genius lyric explanation

Lyrics with explanations are shown in grey. When you click on one, it highlights in yellow and shows the explanation on the right. All these explanations are provided by members of the Genius community. Other community members can vote on good and bad explanations. You can use this feature as an English learner to understand your favourite songs better!

Check out Genius here!

Listening Question Types

There are a total of 5 different question types for the listening portion of the test. Much like the reading test, in order to get a high score in the IELTS test, you will need to understand these question types and the best ways to answer them.

  1. Multiple Choice
  2. Matching
  3. Plan, Map, Diagram Labeling
  4. Form, Note, Table, Flow-Chart, Summary Completion
  5. Sentence Completion

Being familiar with the types of questions you’ll find on the IELTS test is vital to your success. You should study the 5 question types above until you’re comfortable with each of them and fully understand the strategies available for answering each.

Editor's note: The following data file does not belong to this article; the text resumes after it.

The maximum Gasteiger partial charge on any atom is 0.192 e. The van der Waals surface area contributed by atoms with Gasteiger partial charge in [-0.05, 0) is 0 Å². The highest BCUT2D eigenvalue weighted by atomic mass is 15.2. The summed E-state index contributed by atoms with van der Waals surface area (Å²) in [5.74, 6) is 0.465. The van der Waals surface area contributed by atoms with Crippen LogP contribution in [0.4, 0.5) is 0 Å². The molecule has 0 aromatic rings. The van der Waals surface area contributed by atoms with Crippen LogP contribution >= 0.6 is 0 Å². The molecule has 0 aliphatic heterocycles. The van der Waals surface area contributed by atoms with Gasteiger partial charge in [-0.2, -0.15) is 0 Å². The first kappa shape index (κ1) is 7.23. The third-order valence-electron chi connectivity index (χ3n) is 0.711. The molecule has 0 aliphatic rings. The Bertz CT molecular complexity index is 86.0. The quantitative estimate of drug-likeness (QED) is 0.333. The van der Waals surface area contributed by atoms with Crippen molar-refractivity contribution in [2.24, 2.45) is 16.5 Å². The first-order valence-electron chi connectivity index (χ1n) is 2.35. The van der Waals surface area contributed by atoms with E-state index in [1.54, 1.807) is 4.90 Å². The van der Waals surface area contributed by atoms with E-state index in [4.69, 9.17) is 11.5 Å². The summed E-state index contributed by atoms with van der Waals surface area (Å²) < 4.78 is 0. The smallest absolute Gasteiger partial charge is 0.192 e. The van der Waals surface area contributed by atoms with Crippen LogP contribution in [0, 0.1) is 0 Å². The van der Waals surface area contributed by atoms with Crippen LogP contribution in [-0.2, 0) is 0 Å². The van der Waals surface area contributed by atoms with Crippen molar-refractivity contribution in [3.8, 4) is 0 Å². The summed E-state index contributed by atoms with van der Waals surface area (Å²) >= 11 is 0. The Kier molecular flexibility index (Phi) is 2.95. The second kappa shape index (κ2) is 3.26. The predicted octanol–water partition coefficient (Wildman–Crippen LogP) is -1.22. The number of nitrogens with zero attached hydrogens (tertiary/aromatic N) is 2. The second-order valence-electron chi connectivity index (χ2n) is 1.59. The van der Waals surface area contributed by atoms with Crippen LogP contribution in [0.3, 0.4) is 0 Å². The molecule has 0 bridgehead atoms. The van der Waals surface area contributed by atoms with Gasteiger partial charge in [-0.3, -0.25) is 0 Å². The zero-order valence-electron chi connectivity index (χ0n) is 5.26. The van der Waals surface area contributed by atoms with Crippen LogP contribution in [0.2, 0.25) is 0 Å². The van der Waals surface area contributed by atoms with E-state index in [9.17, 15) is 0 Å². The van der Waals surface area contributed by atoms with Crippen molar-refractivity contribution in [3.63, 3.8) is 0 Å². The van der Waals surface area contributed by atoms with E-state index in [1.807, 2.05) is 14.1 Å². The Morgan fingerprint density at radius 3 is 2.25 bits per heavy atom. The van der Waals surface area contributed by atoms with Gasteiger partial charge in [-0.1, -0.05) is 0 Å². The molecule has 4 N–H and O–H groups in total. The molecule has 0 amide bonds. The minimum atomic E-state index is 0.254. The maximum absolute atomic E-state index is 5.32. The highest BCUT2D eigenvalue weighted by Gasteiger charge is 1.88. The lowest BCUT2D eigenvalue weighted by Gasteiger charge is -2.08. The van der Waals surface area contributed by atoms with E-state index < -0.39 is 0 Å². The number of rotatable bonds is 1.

You can check out my 7 tips to improve your listening band score at my article “Improve Your IELTS Listening Today with 7 Easy Tips.” In this post, I go over the five question types in detail.

Active Skills: Speaking and Writing

It takes a bit more work to improve your active language skills. This is because, unlike reading and listening, you need to produce English yourself. The English you produce will likely have some mistakes in it and you may not recognize the mistakes or understand why they’re wrong when you do.